In closing, I am pleased at the polite and encouraging reception so many of you have given me when I have appeared on your porch. I have learned much about northeast Jackson in my neighborhood walks. I have seen beautiful homes, wonderful old tree lined streets, great schools and plenty to make every resident proud. Unfortunately, I have seen other things – pot holes, security fencing, double locks, above ground sewage pipes – that need to be fixed, and I promise to work in the Senate to try to find a way to help the city of Jackson to make the much needed repairs to its infrastructure and assist in stopping the crime that seems to have expanded well into your community. The state capital belongs to all of us, and we all need to do our part to help solve its problems. The citizens of northeast Jackson and throughout District 25 will be able to count on my support in the Senate, and I will work tirelessly to protect their interests.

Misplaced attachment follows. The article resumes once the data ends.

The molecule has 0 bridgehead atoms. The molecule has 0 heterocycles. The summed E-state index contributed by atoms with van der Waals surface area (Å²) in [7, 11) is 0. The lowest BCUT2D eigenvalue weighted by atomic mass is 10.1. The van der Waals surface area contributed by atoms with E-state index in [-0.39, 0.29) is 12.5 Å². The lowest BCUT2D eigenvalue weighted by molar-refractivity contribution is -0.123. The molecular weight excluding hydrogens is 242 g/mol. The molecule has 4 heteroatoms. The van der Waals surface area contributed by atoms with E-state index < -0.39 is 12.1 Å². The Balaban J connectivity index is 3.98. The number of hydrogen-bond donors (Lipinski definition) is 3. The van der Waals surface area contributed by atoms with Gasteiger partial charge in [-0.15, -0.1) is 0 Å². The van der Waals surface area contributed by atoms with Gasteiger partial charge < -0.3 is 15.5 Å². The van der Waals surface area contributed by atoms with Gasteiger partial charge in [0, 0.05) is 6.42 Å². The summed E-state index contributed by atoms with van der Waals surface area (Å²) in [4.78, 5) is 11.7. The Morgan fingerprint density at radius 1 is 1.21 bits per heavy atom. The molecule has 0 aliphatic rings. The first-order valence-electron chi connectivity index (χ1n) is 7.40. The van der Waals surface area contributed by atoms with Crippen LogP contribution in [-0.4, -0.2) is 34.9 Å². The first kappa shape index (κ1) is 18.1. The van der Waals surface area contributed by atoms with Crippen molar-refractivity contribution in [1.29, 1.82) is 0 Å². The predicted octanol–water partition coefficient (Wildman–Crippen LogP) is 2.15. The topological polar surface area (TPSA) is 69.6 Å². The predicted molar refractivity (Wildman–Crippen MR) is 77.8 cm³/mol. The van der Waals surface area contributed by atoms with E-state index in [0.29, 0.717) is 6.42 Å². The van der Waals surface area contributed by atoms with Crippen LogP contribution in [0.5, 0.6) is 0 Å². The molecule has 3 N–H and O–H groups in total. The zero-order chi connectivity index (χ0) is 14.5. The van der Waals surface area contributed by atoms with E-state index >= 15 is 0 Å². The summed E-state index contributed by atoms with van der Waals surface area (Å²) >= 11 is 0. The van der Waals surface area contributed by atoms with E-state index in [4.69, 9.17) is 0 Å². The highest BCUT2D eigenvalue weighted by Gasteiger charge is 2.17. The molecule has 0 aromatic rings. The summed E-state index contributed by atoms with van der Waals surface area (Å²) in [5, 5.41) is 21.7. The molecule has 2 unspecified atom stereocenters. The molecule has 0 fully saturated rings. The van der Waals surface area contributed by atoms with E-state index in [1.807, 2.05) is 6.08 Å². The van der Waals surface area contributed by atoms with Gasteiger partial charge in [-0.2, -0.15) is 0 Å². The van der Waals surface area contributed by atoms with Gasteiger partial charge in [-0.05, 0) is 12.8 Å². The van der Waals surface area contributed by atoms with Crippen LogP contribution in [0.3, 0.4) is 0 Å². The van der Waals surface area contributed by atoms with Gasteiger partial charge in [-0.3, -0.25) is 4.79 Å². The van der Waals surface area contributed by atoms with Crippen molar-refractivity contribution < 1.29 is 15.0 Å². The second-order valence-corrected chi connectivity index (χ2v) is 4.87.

As always, I’m available to discuss this further or answer any questions, and can be reached on my cell phone at 601-940-9954.